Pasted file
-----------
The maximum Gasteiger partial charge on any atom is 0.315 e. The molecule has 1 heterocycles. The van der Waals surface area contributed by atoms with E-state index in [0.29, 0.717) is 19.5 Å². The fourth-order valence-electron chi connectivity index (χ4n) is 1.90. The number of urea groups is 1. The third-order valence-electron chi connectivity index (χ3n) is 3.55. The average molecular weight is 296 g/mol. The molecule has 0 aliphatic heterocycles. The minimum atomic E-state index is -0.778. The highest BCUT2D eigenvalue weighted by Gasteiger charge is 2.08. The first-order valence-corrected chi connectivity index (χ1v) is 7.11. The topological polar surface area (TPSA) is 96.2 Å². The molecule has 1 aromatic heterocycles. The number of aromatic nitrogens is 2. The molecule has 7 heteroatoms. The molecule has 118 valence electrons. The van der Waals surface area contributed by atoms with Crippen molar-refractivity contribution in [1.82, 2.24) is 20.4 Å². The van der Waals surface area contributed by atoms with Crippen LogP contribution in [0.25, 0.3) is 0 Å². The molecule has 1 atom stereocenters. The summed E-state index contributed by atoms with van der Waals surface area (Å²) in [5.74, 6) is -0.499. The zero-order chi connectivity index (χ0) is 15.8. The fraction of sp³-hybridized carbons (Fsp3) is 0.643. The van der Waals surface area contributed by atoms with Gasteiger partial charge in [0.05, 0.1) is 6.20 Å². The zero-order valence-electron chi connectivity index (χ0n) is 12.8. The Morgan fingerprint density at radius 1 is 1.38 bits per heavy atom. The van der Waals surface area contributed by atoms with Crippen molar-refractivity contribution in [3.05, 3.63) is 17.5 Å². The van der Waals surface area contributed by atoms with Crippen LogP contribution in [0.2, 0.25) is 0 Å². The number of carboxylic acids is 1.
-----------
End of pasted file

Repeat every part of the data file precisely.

The maximum Gasteiger partial charge on any atom is 0.315 e. The molecule has 1 heterocycles. The van der Waals surface area contributed by atoms with E-state index in [0.29, 0.717) is 19.5 Å². The fourth-order valence-electron chi connectivity index (χ4n) is 1.90. The number of urea groups is 1. The third-order valence-electron chi connectivity index (χ3n) is 3.55. The average molecular weight is 296 g/mol. The molecule has 0 aliphatic heterocycles. The minimum atomic E-state index is -0.778. The highest BCUT2D eigenvalue weighted by Gasteiger charge is 2.08. The first-order valence-corrected chi connectivity index (χ1v) is 7.11. The topological polar surface area (TPSA) is 96.2 Å². The molecule has 1 aromatic heterocycles. The number of aromatic nitrogens is 2. The molecule has 7 heteroatoms. The molecule has 118 valence electrons. The van der Waals surface area contributed by atoms with Crippen molar-refractivity contribution in [1.82, 2.24) is 20.4 Å². The van der Waals surface area contributed by atoms with Crippen LogP contribution in [0.25, 0.3) is 0 Å². The molecule has 1 atom stereocenters. The summed E-state index contributed by atoms with van der Waals surface area (Å²) in [5.74, 6) is -0.499. The zero-order chi connectivity index (χ0) is 15.8. The fraction of sp³-hybridized carbons (Fsp3) is 0.643. The van der Waals surface area contributed by atoms with Gasteiger partial charge in [0.05, 0.1) is 6.20 Å². The zero-order valence-electron chi connectivity index (χ0n) is 12.8. The Morgan fingerprint density at radius 1 is 1.38 bits per heavy atom. The van der Waals surface area contributed by atoms with Crippen molar-refractivity contribution in [3.05, 3.63) is 17.5 Å². The van der Waals surface area contributed by atoms with Crippen LogP contribution in [0.2, 0.25) is 0 Å². The number of carboxylic acids is 1.